As Southeast Asia wrestles with the rapid spread of the coronavirus, leaders of three countries — Malaysia, the Philippines and Thailand — announced sweeping measures Monday evening to try to slow its progress.
In Malaysia, the newly installed prime minister, Muhyiddin Yassin, banned mass gatherings until the end of March and ordered the closure of schools and universities, houses of worship, most government offices, and businesses except for grocery stores and shops selling necessities.
Meanwhile, the president of the Philippines, Rodrigo Duterte, expanded an existing coronavirus lockdown of Manila, the capital, to the entire island of Luzon, covering 60 million people.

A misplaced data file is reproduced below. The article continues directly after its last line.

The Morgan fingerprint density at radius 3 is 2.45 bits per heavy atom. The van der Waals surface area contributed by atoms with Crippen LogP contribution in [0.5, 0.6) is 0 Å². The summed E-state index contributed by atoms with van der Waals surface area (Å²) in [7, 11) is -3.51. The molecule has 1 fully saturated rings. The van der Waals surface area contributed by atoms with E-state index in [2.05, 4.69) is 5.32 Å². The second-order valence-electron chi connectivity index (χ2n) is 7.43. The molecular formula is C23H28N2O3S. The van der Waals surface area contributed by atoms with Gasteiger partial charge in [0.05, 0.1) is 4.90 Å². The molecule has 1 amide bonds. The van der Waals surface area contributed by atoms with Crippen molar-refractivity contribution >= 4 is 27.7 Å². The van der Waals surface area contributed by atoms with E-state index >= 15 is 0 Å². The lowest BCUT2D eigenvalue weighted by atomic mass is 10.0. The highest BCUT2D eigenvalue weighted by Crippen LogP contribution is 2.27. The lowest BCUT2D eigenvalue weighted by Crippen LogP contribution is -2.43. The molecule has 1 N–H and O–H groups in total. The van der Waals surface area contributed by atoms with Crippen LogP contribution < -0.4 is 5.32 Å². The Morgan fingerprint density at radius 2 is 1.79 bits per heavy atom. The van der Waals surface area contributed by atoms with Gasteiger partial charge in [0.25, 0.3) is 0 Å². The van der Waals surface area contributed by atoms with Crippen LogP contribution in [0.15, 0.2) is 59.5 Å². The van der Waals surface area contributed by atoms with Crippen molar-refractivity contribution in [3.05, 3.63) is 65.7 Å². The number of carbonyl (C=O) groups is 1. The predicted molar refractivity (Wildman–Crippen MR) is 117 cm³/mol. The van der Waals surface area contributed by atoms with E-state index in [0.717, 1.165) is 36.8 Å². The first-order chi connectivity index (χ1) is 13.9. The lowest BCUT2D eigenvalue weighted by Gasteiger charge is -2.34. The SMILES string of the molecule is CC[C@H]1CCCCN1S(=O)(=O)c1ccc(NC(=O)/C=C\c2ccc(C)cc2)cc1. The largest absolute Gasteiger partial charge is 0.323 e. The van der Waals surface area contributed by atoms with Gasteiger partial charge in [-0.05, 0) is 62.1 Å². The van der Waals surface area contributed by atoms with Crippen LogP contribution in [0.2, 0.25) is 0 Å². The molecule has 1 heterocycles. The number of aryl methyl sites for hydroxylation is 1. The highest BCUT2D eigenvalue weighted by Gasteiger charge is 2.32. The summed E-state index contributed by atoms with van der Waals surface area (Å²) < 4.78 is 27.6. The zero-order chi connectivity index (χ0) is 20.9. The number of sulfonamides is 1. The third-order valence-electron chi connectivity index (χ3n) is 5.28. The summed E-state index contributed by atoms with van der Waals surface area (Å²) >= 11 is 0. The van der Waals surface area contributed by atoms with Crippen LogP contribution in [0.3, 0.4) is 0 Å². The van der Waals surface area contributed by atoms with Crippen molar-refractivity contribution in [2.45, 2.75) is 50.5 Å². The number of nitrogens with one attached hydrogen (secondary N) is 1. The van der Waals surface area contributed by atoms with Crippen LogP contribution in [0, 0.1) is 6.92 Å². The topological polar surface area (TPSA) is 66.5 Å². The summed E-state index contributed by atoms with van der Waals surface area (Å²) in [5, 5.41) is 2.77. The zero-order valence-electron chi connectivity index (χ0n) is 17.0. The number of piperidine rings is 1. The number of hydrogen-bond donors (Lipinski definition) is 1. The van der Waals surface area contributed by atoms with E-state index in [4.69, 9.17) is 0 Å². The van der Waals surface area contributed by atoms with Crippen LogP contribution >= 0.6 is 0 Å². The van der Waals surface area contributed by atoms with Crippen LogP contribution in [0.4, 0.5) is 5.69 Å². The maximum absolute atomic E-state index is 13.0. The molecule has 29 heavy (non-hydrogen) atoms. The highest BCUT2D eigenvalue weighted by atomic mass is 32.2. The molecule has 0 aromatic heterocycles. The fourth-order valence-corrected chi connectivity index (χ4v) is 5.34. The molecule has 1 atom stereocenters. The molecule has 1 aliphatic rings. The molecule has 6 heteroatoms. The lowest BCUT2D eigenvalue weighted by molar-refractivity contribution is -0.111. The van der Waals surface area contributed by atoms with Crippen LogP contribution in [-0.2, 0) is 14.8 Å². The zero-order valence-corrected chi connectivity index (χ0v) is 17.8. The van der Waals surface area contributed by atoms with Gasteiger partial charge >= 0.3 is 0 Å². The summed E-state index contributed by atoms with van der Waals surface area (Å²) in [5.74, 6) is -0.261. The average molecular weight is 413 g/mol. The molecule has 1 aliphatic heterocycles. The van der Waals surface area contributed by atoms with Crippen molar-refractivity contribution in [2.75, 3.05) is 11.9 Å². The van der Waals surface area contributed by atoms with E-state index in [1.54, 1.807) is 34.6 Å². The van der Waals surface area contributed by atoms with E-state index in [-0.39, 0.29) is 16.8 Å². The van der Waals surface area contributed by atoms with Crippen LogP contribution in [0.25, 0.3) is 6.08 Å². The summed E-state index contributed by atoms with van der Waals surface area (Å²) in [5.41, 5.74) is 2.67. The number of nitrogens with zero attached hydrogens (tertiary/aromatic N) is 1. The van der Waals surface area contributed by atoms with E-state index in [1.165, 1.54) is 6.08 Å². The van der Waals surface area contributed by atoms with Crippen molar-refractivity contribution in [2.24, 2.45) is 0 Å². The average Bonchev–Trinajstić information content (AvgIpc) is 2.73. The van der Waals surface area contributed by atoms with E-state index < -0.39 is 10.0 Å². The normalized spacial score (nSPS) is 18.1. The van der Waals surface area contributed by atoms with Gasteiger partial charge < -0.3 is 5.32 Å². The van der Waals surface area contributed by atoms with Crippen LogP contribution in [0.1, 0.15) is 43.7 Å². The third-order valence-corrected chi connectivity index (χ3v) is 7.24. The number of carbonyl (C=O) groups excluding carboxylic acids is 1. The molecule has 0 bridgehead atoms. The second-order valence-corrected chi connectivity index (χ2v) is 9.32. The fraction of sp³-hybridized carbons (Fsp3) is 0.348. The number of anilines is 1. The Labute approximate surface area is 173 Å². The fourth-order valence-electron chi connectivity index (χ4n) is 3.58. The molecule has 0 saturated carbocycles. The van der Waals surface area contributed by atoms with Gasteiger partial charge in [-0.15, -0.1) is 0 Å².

“You have to stay home,” said Mr. Duterte, 74. “You have to contribute to the fight.”
Residents will only be permitted to leave home to buy food, medicine and other basic necessities. He denied that his goal was to enact martial law and said the lockdown was essential to prevent the virus from gaining more ground.
And in Thailand, the prime minister, Prayuth Chan-ocha, called for closing facilities where large numbers of people gather, including entertainment venues, sport stadiums and schools. Closures could begin as early as Wednesday.
In Indonesia, which has been among the slowest to address the virus, the president, Joko Widodo called for Indonesians to isolate themselves.
“Under the circumstances, it’s time for us to work from home, study from home, pray from home,” he said Sunday.
After one of his cabinet ministers tested positive, Mr. Joko declined Monday to disclose his own test results.
Reporting was contributed by Jonathan Martin, Richard C. Paddock, Maya Salam, Neil Vigdor, Patricia Cohen and Jim Tankersley.